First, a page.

“Finish each day and be done with it. You have done what you could. Some blunders and absurdities no doubt crept in; forget them as soon as you can. Tomorrow is a new day. You shall begin it serenely and with too high a spirit to be encumbered with your old nonsense.”
–Ralph Waldo Emerson
Pretty much every person I know who chooses to cultivate a daily life they love eventually reaches similar roadblocks.
Sure, there are the common side effects of our choice to live a conscious life: our wardrobe no longer fits our lifestyle, or we hate the dishes we eat off of every night, or we shed so much clutter that at times our closets and cupboards feel a little too bare.
We realize that we’ve outgrown people – friends, family members, communities. It may seem as if we have no tribe to support us when this happens, and this can feel a little lonely, even if we have faith that we will soon find the right folks to repopulate our lives.
There’s another side effect, though, that I’ve noticed that isn’t just detrimental to your personal progress, but also damaging to your tender (and newly vulnerable) heart and soul: the tendency to pick over past actions, failures and mistakes and berate yourself over how you could have done better.
We look at a younger version of ourselves and can’t believe we were that ignorant.
We worry about all the people we impacted negatively during those years – our children, our spouses, our friends, our neighbors. We dwell on how we could have done a better job at being a mother or father. We focus on how we could have been more loving and accepting and aware of the pain someone was going through and how we should have been more help.
We obsess over how much of our life we wasted by sleep-walking through it.
I get it. I know that when we finally wise up and see different and better ways of living, the numerous ways we could have lived better, made smarter decisions or treated others more kindly will crop up.
For me personally, just the knowledge I’ve gained on how food affects our bodies has me cringing when I think of the meals I used to put on the table as a parent to small children. But of course the meals are small potatoes compared to some of the mistakes I made as a mom.
I’ve tormented myself over how I could have done better. I can’t tell you the number of times I have wished that all of these beautiful coaching skills (and the wisdom) I have acquired in the last decade were a part of my toolbox twenty years ago when my girls were little.
But let’s be honest here, shall we, darling? Those mistakes we all made in the past? That’s precisely how we gained some of the wisdom we have now.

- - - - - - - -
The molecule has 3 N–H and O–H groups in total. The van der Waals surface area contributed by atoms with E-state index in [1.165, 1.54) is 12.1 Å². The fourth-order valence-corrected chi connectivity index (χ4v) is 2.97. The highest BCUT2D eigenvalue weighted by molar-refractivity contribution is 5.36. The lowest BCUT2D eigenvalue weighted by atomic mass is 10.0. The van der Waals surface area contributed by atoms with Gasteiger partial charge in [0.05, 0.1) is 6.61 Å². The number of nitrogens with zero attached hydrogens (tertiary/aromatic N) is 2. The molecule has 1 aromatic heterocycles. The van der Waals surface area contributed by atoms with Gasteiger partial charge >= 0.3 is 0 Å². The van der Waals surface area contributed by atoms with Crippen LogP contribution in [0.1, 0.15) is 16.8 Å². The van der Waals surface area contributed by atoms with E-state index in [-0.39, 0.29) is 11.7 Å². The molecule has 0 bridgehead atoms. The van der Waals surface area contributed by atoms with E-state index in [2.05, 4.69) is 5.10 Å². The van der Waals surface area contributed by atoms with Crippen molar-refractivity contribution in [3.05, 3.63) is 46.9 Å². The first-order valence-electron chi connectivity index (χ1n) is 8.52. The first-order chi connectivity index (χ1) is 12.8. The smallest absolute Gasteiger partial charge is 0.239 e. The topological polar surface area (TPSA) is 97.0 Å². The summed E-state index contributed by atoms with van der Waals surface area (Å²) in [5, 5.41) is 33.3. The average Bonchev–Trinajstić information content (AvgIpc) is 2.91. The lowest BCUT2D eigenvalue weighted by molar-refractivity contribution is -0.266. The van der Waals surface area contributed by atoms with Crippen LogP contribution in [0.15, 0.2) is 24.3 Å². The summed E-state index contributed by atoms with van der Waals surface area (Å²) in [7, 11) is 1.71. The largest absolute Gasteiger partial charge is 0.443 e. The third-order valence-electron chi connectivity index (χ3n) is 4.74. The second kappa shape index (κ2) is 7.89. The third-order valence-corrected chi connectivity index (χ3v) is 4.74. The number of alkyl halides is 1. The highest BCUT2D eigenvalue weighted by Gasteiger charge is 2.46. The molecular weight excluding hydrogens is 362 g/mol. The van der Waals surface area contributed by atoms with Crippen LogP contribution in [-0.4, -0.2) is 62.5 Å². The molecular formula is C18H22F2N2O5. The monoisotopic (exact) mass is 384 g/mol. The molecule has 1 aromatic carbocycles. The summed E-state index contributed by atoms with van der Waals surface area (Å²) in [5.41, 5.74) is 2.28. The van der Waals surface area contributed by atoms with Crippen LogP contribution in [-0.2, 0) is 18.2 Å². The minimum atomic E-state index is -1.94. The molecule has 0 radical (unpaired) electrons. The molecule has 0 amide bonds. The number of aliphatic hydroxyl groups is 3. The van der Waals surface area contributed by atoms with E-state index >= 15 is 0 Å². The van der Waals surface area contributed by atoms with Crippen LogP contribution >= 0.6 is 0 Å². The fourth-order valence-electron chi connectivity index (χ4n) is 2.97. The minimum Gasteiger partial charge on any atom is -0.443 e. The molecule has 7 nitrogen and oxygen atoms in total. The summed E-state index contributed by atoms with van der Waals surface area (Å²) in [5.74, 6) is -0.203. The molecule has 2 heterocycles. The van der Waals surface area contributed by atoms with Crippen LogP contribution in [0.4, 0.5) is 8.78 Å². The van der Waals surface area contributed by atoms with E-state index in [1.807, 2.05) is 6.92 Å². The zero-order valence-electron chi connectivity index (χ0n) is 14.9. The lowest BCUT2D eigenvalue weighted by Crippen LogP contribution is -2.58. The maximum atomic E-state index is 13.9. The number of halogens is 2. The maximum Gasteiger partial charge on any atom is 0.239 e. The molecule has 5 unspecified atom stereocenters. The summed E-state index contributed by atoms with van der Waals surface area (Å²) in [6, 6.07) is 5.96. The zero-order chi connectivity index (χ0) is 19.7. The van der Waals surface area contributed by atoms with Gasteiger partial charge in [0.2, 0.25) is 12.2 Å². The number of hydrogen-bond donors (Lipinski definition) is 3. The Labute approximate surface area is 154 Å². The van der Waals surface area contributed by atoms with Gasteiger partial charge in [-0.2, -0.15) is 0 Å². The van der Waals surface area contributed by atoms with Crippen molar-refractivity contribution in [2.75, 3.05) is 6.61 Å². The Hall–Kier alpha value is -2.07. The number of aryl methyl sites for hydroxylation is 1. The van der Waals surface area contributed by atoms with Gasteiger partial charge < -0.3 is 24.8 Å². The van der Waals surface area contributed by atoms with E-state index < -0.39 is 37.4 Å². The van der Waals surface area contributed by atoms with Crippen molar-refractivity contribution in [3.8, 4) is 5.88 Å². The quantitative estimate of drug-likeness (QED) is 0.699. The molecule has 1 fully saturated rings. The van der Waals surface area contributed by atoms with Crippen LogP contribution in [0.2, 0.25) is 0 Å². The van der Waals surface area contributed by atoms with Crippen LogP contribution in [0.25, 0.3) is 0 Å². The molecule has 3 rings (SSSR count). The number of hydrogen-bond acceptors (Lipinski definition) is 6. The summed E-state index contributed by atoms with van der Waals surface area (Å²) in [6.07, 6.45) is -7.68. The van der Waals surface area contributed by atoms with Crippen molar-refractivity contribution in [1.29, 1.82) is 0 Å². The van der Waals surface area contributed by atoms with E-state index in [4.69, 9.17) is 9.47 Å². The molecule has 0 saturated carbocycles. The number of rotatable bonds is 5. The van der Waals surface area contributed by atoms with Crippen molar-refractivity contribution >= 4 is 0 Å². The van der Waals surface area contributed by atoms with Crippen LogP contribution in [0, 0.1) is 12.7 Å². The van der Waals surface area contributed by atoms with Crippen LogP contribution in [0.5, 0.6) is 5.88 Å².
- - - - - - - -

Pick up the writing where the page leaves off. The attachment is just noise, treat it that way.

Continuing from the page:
I come from a professional background in Quality Assurance, so my natural go-to with failures and mistakes is to evaluate for lessons learned and corrective measures to take. While this is a good practice in awareness ( especially lessons learned) we can’t go back years and apply the corrective measures.
Because wisdom and awareness don’t form a time machine that allows us to undo stuff. Instead, they become vehicles for growth and change.
The deeper truth is that when you begin going down the road of beating yourself up and focusing on the mistakes and failures of the past, it’s easy to get lost there. We can become so lost in all the things we did wrong that we lose sight of the fact that we did a hell of a lot of good and right things, too.
To lose ourselves in that past doesn’t honor our journey – and it does nothing for allowing those lessons to grow into wisdom and inspiration to move forward. It keeps us stuck and stagnated.
It sets us up for going back to old ways of living that we chose to leave behind us.
The best way I know to deal with our own past is to make peace with it. To understand that while we acted out of ignorance or exhaustion or frustration, the actions weren’t done from a desire to hurt someone we love nor were the actions malicious.
We were doing the best we could with the tools we had at the time.
Though I’ve used this mantra to help some of the healing of those childhood wounds, including forgiving my mother, that grace has to extend to myself: I did the best I could with the tools I had at the time.
The biggest gift you can give your past is to allow yourself to honor all the pieces of your journey. Yes, examine the past for lessons learned, but don’t wallow in it. Yes, look back upon the person you were a decade or two ago, but also celebrate how you’ve grown and shifted.
Life gives us many lessons over the journey. Offer yourself grace and celebrate how far you’ve come.
The fact that you are berating yourself for things you did (or didn’t do) in the past is actually a good sign: it means you know how to give and receive love. If you didn’t, you wouldn’t be able to feel like you didn’t do a good job. After all, we don’t think less of babies for being born without the ability to walk. We embrace the fact that they will learn first to crawl, then to stand, and then to take their first steps into the world.
A part of creating a life that feels loving, nourishing and supportive is the choice to leave the past – especially our mistakes – behind us.